Factorial’s technology leverages solid electrolyte material that enables safe and reliable cell performance with high-voltage and high-capacity electrodes and has been scaled in 40Ah cells that perform at room temperature.
The technology extends driving range by 20 to 50% and is drop-in compatible for easy integration into existing lithium-ion battery manufacturing infrastructure.
We believe the technology could make the transition to solid-state batteries seamless and cost-effective, and in turn, unlock the mass adoption of EVs globally.
In parallel to battery advancements, we also believe utilising dedicated electric car platforms will be critical to drive improvements in EV battery performance.
What is a dedicated EV platform?
Platforms designed for electric cars have serious ramifications on an EV’s cost-efficiency and quality assurance, which explains why many global manufacturers have been focusing their R&D capacity to develop a single platform.
Hyundai’s electric Global Modular Platform (or E-GMP for short) EV platform architecture has been developed as a dedicated EV platform.
Hyundai’s dedicated EV platform, E-GMP
Compared to existing platforms—which were mere redesigns of internal combustion engine (ICE) vehicle platforms—our E-GMP is distinguished by many advantages: flexibility in development, EV-optimised structural design, standardised high-capacity battery system, longer range, futuristic aesthetics and interior spaciousness.
The platform also enables EV owners to unlock the energy from their batteries in new ways through applications like Vehicle-to-Grid (VTG).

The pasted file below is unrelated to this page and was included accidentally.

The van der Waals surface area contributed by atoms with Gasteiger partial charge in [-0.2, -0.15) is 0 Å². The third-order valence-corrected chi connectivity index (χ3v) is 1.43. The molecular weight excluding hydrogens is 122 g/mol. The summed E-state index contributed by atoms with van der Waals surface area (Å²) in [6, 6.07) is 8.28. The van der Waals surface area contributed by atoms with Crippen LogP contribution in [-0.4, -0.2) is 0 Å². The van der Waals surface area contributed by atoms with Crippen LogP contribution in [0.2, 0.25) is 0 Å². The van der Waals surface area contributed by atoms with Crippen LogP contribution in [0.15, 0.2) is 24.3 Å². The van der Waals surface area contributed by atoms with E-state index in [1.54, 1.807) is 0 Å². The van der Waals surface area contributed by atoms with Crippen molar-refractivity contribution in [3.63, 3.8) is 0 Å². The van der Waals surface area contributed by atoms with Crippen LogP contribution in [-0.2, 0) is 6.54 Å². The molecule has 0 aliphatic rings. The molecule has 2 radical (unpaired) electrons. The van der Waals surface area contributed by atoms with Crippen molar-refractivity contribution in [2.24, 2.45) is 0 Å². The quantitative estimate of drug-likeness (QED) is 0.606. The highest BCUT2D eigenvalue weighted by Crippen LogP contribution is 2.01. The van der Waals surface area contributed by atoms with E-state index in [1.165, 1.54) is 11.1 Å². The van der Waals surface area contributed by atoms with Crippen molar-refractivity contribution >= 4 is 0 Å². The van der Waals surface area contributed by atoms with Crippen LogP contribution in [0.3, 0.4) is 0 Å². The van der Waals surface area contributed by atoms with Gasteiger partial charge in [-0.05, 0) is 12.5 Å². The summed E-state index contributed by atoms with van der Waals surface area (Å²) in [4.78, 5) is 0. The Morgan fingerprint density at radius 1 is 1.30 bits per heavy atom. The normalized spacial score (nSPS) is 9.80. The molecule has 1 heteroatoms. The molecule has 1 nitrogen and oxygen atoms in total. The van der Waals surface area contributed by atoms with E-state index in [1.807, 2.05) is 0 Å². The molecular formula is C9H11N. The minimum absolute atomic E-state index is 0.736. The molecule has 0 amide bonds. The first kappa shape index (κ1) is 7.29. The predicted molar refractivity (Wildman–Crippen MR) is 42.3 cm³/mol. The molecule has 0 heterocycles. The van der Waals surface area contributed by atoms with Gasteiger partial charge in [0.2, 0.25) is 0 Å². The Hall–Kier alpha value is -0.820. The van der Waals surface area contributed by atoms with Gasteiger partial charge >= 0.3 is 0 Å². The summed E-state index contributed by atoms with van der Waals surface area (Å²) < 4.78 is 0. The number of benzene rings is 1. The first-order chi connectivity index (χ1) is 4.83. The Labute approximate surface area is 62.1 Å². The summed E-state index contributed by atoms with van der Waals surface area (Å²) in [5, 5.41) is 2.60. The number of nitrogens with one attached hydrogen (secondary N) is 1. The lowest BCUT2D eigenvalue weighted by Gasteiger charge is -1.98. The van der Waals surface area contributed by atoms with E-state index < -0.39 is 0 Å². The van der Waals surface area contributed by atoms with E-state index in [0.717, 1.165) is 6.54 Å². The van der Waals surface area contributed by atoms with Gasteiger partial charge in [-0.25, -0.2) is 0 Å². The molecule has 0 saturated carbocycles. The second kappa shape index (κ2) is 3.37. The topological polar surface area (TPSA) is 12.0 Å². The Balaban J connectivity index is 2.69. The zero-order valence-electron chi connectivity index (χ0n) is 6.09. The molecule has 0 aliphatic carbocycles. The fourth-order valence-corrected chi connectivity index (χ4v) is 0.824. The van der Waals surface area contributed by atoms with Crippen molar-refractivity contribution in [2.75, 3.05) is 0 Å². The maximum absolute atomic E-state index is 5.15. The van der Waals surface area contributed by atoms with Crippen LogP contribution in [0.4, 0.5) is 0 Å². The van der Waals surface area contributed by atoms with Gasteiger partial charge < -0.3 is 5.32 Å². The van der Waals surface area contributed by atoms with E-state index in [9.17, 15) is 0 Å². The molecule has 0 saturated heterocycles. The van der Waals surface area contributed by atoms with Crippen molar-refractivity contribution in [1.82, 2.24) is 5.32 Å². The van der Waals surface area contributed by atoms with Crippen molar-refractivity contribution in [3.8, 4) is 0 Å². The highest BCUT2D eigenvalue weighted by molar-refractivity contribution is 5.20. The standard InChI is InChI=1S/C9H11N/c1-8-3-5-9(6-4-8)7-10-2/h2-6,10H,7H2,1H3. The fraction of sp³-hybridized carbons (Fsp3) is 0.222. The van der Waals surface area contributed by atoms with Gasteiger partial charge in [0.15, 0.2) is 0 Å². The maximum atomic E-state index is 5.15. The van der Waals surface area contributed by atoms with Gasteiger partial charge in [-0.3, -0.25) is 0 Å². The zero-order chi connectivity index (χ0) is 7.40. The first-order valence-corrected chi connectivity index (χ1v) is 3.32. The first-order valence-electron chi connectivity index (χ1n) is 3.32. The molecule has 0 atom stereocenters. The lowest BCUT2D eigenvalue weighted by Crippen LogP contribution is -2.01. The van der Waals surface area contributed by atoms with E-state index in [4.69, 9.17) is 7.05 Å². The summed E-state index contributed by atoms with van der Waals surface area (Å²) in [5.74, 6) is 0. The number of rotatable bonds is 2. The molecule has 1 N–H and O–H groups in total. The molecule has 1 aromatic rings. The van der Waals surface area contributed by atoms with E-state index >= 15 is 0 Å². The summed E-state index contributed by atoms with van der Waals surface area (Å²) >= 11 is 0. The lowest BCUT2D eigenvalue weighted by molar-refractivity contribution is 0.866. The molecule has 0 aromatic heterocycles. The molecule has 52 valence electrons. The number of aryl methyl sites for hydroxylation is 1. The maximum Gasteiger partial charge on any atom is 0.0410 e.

Unlocking energy from an EV
Hyundai is developing Vehicle-to-Everything (V2X) technology to further integrate renewable energy and EVs into society and reduce the strain on local electricity networks.
One of these technologies is V2G which enables energy that is already stored in the battery packs of a battery electric vehicle (BEV) to be provided to the electricity network.
As well as stabilising the grid, the energy stored in a BEV feeds the grid to assist in managing energy demand during peak times and emergencies.
Development projects for V2G are currently in progress at Hyundai and we plan to announce an upcoming BEV model with V2G technology.
We believe the energy landscape will change dramatically with the integration of BEVs into the grid. Not only will BEV owners contribute to the stabilisation of their local grid, but also to a steadier renewable energy supply.
During high-peak times when large amounts of energy are drawn from the grid, BEVs can return energy to the local infrastructure and help even out the demand. Owners can then recharge their BEVs at a lower cost during off-peak hours.
However, BEVs are not limited to pushing energy to the grid; they can power homes and buildings as well. V2X is the umbrella term used to describe the additional value of BEVs during times of non-use, including V2G as well as other use cases like Vehicle-to-Load (VTL).
Hyundai enters the V2X ecosystem
Hyundai has set its sights on securing global leadership in vehicle electrification by 2025. Underpinning this will be our goal to introduce more than 11 BEV models built upon E-GMP.
One pillar of the company’s strategy to achieve this is developing cleaner energy solutions and technologies, including advanced battery technology and V2X.
By improving batteries, building more charging infrastructure, and enhancing vehicle performance, modern-day EVs will not only help the future environment but also provide satisfying performance for all.
At the core of future mobility is of course the battery and we look forward to bringing innovative developments in this space over the coming years that will ultimately provide our customer with a better, cleaner driving experience.